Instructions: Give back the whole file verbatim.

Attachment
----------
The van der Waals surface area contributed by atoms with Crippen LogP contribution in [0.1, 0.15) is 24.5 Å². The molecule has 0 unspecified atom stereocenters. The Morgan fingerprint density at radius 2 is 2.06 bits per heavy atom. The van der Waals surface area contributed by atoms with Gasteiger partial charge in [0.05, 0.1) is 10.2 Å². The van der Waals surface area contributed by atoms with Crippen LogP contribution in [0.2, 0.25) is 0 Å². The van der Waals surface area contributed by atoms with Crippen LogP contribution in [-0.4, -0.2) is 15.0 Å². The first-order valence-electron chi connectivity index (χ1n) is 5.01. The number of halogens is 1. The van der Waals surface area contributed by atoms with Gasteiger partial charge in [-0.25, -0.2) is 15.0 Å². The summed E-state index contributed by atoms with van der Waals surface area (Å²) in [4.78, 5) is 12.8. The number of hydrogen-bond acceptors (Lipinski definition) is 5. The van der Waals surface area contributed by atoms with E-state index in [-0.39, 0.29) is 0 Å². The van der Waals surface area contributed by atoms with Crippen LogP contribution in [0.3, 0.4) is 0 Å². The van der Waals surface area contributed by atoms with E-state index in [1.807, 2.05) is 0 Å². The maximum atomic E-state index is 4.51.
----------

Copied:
The van der Waals surface area contributed by atoms with Crippen LogP contribution in [0.1, 0.15) is 24.5 Å². The molecule has 0 unspecified atom stereocenters. The Morgan fingerprint density at radius 2 is 2.06 bits per heavy atom. The van der Waals surface area contributed by atoms with Gasteiger partial charge in [0.05, 0.1) is 10.2 Å². The van der Waals surface area contributed by atoms with Crippen LogP contribution in [0.2, 0.25) is 0 Å². The van der Waals surface area contributed by atoms with Crippen LogP contribution in [-0.4, -0.2) is 15.0 Å². The first-order valence-electron chi connectivity index (χ1n) is 5.01. The number of halogens is 1. The van der Waals surface area contributed by atoms with Gasteiger partial charge in [-0.25, -0.2) is 15.0 Å². The summed E-state index contributed by atoms with van der Waals surface area (Å²) in [4.78, 5) is 12.8. The number of hydrogen-bond acceptors (Lipinski definition) is 5. The van der Waals surface area contributed by atoms with E-state index in [-0.39, 0.29) is 0 Å². The van der Waals surface area contributed by atoms with Crippen LogP contribution in [0.3, 0.4) is 0 Å². The van der Waals surface area contributed by atoms with E-state index in [1.807, 2.05) is 0 Å². The maximum atomic E-state index is 4.51.